We had regular sub-contractors that did all of the building, be it concrete work, framing, electrical, plumbing, heating or whatever.  There was a foreman and one hourly labor, “step and fetch-it” guy on the job other than the sub-contractors.  This hourly laborer cleaned windows, hauled debris, and was there just in case an extra set of hands were needed.  Except where I was concerned and they were trying to teach me how to be a foreman so they put me with one of their best, Robert Herring.  I took almost every step that Robert took and sometimes more.  I learned all that I could from him and soon enough they turned the subdivision over to me to complete and moved Robert on to a new area.  We started early in the day, about sun up, and quit late in the day at dark or past.  It is almost like Mr. Kimmon Wilson, founder of Holiday Inn use to say, “You only have to work half days for me, the first 12 hours or the last 12 hours.”

The company I worked for had about 8 or more subdivisions going at any one time and these sub-contractors would move around to the other jobs as needed.  There were three brothers that did concrete work for several of the subdivisions, named Bohannon.  These guys worked for me out in the Parkway Village are and one day the payroll clerk, Pat Roper, called me in and asked me about their payroll.  They had worked for three different foremen that week and had spelled their names different on each work sheet they had turned in.  I told her they were indeed all the same people and to just pick the name that looked right and pay the guys, they too were good men and hard workers.

One of the contractors we had was a very nice person that did our electrical work.  He had a crew and they did a good job.  However the boss of that crew, let’s just call him “Frank,” had broken his neck in the past somewhere, and although it had healed; his head always leaned to one side.  We all got use to this head leaning and thought nothing of it, like I said; he was a real nice fellow and a hard worker.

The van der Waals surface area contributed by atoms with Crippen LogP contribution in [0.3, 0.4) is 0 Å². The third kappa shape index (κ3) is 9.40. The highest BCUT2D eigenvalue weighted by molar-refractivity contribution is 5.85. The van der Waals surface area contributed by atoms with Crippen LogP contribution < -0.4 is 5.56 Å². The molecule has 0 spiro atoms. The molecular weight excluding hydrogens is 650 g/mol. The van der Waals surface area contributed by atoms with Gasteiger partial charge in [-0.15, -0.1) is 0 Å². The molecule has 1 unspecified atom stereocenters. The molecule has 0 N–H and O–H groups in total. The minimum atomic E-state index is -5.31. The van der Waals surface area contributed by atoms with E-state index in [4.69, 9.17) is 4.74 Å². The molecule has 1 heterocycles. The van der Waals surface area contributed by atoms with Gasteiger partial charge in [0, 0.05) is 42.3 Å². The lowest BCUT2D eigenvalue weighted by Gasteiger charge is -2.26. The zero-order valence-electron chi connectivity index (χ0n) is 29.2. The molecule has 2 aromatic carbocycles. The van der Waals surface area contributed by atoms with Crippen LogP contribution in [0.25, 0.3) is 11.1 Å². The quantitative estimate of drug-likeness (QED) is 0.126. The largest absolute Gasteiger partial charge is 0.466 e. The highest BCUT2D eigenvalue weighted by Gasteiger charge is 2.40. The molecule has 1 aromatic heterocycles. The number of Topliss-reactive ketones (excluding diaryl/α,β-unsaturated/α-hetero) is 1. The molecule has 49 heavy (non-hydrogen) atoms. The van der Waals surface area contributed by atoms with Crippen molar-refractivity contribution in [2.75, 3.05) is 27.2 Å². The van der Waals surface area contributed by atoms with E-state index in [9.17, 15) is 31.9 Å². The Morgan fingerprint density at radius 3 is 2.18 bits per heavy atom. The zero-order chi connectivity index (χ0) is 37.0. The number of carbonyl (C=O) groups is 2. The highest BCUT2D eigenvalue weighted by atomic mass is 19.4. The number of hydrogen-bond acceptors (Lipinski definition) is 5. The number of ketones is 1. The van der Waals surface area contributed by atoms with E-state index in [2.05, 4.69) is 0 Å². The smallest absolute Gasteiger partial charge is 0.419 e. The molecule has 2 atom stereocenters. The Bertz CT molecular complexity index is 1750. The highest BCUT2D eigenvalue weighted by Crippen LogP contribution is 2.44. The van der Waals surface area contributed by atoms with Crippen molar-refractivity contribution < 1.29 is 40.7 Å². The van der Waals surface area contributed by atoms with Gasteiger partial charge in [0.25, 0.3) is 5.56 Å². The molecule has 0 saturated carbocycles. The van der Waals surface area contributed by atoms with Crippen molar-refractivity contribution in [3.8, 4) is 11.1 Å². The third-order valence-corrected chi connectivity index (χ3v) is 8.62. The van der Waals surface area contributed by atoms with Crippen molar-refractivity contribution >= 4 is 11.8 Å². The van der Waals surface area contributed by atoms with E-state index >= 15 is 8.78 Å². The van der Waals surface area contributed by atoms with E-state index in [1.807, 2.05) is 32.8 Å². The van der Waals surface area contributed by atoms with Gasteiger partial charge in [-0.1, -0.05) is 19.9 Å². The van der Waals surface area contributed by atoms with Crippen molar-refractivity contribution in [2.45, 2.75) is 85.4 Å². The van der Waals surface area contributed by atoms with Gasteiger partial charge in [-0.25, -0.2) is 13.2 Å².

Sometimes when things were very busy he would jump in and help his men wire the house.  I could tell when he had been helping with the “finish-out” of the house.  All the receptacles and switch plates were crooked.  They all leaned in one direction.  I’d walk into a finished house and there it would be staring me in the face, all the electrical plates leaning.  I’d call him over to the house and say, “Now Frank, you’ve got to straighten all these receptacles and switches up before it will pass final inspection.”  His reply to me was always, “Well, they look alright to me!”  We’d both laugh and he would have them repaired and corrected before the inspector came.

I would have him wire anything we had and never would there be a problem except if he did the “finish-out” all the visible plates would be crooked; but they “looked alright to him.”



Introducing Ralph’s Writings

Ralph Jones, now retired, began his lifelong career in construction, and later home design way back when he was just a kid.  He began working on construction sites back in High School in Pontotoc Ms.  His parents had always taught him to be a hard worker and give a man an honest day’s work for an honest day’s pay.

Through the years, he has collected some rather good stories of people he worked with, or worked for.  He has learned some lessons along the way too.  These are too valuable to let fade into obscurity, so I have decided to have him write some of his favorite stories down and I will forward them on to you, his friends, family and former co-workers.  I hope you enjoy his stories.

If you are interested in reading his stories, be sure to bookmark this page.  You will see off to one side or another the topics covered in this Blog.  If you click on “Ralph’s Writings” you will see all the stories I publish for Ralph.  Feel free to click on any of the other topics as I think they are also worth the read.

I hope you enjoy them as much as I do.

Janne (aka Ralph’s daughter)